Mosuo and Scandinavian cultures prove that a society based on female empowerment can prosper.
Scandinavian societies traditionally enjoyed greater gender equality. Historical texts tell us that women carried out physical tasks alongside men, including hand to hand combat, and owned some of the land on which they worked. They ran a variety of independent businesses and were apparently able to keep the profits, and pass those profits onto their own children. Then this changed, and women were relegated to domestic roles and lost much of their independence. It is believed that this was largely due to the arrival of Christianity.
Mosuo women belong to a rare matriarchal society in Yunnan, south-west China. Apparently, Mosuo women are in charge, marriage does not exist and society follows a maternal bloodline. Men are called upon only for the act of reproduction and women own and inherit poperty.
Does it work?
Well, the system has been lived for thousands of years, and the Mosuo are surviving and prospering.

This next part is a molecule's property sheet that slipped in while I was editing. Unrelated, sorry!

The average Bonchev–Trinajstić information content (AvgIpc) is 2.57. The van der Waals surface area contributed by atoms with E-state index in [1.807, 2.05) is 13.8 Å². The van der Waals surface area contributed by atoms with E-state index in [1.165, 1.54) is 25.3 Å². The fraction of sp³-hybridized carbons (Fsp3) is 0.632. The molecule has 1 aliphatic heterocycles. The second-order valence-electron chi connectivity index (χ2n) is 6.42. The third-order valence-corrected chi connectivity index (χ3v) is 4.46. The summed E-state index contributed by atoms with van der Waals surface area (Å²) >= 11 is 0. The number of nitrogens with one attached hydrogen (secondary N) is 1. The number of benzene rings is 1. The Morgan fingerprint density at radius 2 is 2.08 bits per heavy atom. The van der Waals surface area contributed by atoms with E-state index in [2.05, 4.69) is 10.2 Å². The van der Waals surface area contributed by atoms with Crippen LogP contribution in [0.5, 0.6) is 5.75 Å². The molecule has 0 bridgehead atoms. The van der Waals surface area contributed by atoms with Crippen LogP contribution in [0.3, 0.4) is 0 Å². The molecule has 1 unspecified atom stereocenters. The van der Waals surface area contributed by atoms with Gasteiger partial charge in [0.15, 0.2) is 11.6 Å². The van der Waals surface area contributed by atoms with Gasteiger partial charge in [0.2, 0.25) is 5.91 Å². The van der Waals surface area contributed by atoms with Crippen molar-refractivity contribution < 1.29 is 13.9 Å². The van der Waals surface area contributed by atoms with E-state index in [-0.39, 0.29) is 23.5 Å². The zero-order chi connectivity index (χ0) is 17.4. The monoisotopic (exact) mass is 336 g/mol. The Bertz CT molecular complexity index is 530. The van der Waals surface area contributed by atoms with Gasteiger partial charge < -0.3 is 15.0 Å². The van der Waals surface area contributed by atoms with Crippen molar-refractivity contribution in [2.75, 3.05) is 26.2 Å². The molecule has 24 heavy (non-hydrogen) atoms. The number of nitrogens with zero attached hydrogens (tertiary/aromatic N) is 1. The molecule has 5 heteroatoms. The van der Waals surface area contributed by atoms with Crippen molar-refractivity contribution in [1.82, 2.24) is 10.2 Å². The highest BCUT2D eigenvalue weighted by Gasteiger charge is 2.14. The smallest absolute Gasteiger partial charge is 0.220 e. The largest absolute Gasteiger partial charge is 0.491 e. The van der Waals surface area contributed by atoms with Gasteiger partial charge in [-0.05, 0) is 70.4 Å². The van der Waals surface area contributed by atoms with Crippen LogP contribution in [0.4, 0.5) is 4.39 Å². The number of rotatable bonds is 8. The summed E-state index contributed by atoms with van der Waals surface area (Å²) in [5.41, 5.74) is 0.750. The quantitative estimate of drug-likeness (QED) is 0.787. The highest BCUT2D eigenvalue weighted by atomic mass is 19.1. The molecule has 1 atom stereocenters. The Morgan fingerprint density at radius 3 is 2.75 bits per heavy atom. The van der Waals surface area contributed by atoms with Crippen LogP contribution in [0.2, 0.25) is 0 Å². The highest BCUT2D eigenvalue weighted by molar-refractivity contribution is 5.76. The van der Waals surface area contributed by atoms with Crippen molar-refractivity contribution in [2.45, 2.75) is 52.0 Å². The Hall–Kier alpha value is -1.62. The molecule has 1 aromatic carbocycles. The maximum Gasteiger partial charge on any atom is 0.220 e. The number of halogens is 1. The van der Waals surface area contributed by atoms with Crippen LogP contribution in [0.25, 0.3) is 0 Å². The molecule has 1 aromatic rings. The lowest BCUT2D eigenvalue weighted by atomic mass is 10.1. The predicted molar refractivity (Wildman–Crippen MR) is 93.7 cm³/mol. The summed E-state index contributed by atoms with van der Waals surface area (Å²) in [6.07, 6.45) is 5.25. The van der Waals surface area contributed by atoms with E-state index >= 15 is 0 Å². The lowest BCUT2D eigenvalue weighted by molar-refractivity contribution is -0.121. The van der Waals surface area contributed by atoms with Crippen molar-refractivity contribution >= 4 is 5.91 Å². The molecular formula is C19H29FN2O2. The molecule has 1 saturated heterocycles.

Great game in a losing team.
Of course. Not all men are performing poorly. Just like a sporting team, some men are doing a great job while those around them are failing. These starting players should be kept on the field when the reserves are brought on because they can be part of the change, part of the solution. Luckily, capable, qualified, skilled, dedicated, determined and proven reserves are ready to take their place of those who are not playing well.
Conversely, women need to be installed in positions of power in sufficient numbers. Individual women may be talented and capable, and some countries, states, provinces, organisations and corporations are led by women. But individual woman will struggle to make genuine change, and may only be able to, or interested in, perpetuating the cycle which caused so much damage to the world. Bringing on only one reserve when the team is being thrashed will not save the team – no matter how good that player is.
The ideal team is thus a combination of men and women who are capable and produce consistent results. A team selected by merit, not gender.
Men created and control the systems which have placed the world in such a precarious position. The systems need to change for a more optimistic future. Can those systems change while men are still in charge?